• There are various dimensions of quality in education, including content, mode of delivery, infrastructure and facilities, employability, etc. Ensuring quality in higher education is amongst the foremost challenges being faced in India today, with few institutes having achieved global recognition for excellence. • Curriculum and Pedagogy: A key concern cited by higher education institutes is the lack of autonomy with respect to framing course curriculum resulting in a course structure that is often outdated. The curriculum is often not oriented to encourage entrepreneurship and innovation among students. Additionally, the adoption of new modes of delivery, such as technology-enabled learning, has not yet become widespread • Infrastructure: Higher education institutes run by the public sector suffer from poor physical facilities and infrastructure. The higher education system also suffers from misalignment of supply in the sense that while there are courses in which the demand is in excess of the available number of seats, there is excess capacity in others • Faculty: Faculty shortages and the inability of the state educational system to attract and retain well-qualified teachers have been posing challenges to quality education for many years. The quality of teaching is also often poor and there are constraints faced in training the faculty • Accreditation: As per the data provided by the NAAC, as of June 2010, “not even 25% of the total higher education institutions in the country were accredited. And among those accredited, only 30% of the universities and 45% of the colleges were found to be of quality to be ranked at 'A' level”2 • Industry Linkages: There are insufficient levels of meaningful industry participation in aspects like curriculum development, research and faculty exchange programmes. Placement services in many universities are very limited resulting in a lack of co-ordination between employment seeking graduates and prospective employers who are looking for suitably qualified candidates • Employability: The Indian education system on the whole is not aligned to the skill and manpower needs of the market. Skills shortage across sectors is accompanied by high levels of graduate unemployment, highlighting the need to include employment-linked modules in courses. In addition to job-related skills, graduates are often reported to be lacking adequate soft-skills such as communication and inter-personal skills • Research and Innovation: There is inadequate focus on research in higher education institutes. The causes include insufficient resources and facilities, as well as, limited numbers of quality faculty to advice students. According to the data from 2009, enrolment for Ph.D. / M.Phil. constitutes only 0.48% of enrolment in higher education in India.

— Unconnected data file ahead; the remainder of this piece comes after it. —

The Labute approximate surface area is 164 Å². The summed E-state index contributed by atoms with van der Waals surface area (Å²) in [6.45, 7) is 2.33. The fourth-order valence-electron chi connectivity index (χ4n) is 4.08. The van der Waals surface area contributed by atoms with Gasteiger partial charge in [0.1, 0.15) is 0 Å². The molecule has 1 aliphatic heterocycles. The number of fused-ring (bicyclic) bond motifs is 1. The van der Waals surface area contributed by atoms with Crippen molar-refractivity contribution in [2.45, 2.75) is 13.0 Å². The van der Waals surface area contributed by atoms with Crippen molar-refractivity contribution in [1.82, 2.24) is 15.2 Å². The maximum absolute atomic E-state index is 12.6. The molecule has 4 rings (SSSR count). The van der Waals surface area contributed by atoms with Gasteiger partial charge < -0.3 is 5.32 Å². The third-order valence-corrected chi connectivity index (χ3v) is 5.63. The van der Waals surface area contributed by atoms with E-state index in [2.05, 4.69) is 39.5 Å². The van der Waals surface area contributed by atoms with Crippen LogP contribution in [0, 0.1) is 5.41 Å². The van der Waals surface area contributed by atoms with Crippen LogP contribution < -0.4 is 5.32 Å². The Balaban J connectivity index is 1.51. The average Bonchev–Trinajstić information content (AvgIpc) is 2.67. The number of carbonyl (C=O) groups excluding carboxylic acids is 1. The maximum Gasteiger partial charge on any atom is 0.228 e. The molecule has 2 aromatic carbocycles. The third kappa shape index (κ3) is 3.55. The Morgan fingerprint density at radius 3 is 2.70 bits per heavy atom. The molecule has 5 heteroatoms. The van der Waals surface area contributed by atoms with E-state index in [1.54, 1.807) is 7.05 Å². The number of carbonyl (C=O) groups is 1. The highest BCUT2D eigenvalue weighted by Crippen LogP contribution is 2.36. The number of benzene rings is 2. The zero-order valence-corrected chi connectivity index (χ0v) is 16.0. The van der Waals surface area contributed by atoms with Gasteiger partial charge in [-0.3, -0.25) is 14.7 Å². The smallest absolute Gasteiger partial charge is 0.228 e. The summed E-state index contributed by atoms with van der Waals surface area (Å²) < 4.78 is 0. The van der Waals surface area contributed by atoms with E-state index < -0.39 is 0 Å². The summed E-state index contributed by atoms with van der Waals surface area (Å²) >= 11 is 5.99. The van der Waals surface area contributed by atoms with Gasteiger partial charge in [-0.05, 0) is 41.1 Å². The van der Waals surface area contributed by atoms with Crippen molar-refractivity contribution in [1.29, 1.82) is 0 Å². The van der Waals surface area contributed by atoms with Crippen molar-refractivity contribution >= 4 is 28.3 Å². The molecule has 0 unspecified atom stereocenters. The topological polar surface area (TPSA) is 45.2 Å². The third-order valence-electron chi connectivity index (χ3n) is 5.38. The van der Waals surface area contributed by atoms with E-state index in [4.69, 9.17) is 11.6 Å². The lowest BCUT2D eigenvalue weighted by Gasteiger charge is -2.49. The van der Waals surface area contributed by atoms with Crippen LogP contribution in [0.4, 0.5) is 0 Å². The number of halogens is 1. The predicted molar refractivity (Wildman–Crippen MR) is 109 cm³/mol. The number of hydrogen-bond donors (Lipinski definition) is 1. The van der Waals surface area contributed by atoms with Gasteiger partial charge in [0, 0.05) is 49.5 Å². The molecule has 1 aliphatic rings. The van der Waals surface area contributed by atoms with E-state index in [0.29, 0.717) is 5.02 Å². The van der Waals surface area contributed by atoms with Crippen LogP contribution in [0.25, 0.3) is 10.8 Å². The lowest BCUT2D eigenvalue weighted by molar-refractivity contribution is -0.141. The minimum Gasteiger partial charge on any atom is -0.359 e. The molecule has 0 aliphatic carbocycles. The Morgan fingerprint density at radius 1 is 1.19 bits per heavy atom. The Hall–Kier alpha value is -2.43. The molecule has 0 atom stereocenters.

• The regulatory environment governing higher education in India has been the subject of much debate. In particular, the envisioned role of the private sector needs to be clearly defined, especially in wake of the need for more financial resources in higher education. The higher education system also suffers from an over-centralized structure. i. Regulatory environment : The regulatory environment governing higher education in India is characterized by uncertainty and conflicts between multiple regulatory authorities. The role of the private sector in higher education is essential, particularly in the context of a shortage of financial resources for this segment. However, as noted by the Working Group for Higher Education in the 12th Five-Year Plan (2012-17), “while almost all major committees and policy documents have accepted the need for increased involvement of private sector in higher education, there is also lack of clarity on funding pattern, incentives, and regulatory oversight”. There also remains regulatory confusion relating to the role that foreign higher education institutes can play in the country. Some of the key regulatory hurdles have been briefly explained below: Philanthropic nature: The “not for profit” tag associated with the higher education sector has been a major roadblock preventing private/foreign investment. The higher education sector is capital intensive in nature with requirement under law for procurement of minimum land, construction of built-up infrastructure/libraries/hostels etc. It would be very challenging for any private entrepreneur/ company to commit a huge investment without any return, unless the goal is to fulfil corporate social responsibility. The planning commission in its approach paper to the 12th Five Year Plan had suggested that given the aggressive GER target of the government in the higher education sector, the authorities must reconsider the “not for profit” character. There are certain apprehensions that permitting ‘for-profit’ institutions would result in commercialisation leading to lack of quality etc However the Government can address this issue by ensuring adequate regulatory checks are put in place to avoid any such situation. Restrictions on fees and course curriculum: The Government, through various committees, has placed restrictions on fees, which can be charged for various courses. The course curriculum of certain technical programs, having close industry linkages, is also being prescribed by the Government. AICTE, for instance, prescribes model curriculum/syllabus for MBA programs Lack of clarity under Foreign Education Bill, 2010: Although the bill is presently pending in the parliament, even in its present form, it does not address certain key issues such as nature of entity permitted, applicability of FCRA provisions, “not for profit” character etc ii. Financial resources – A shortage of financial resources for higher education is amongst the key concerns in this sector. According to the Planning Commission’s Approach to the 12th Five Year Plan document, “State universities and their affiliated colleges that account for more than 90% of the enrolment suffer from severe fund constraints and poor governance leading to poor quality”. The paper notes that only approximately 18% of all government education spending or 1.12% of GDP is spent on higher education, while the requirement is for these levels to increase to 25% of the total education expenditure by the Government and 1.5% of the GDP iii. Structure of higher education - Management of the Indian education faces challenges of overcentralization, bureaucratic structures and lack of accountability, transparency, and professionalism. As a result of increase in number of affiliated colleges and students, the burden of administrative functions of universities has significantly increased and the core focus on academics and research is diluted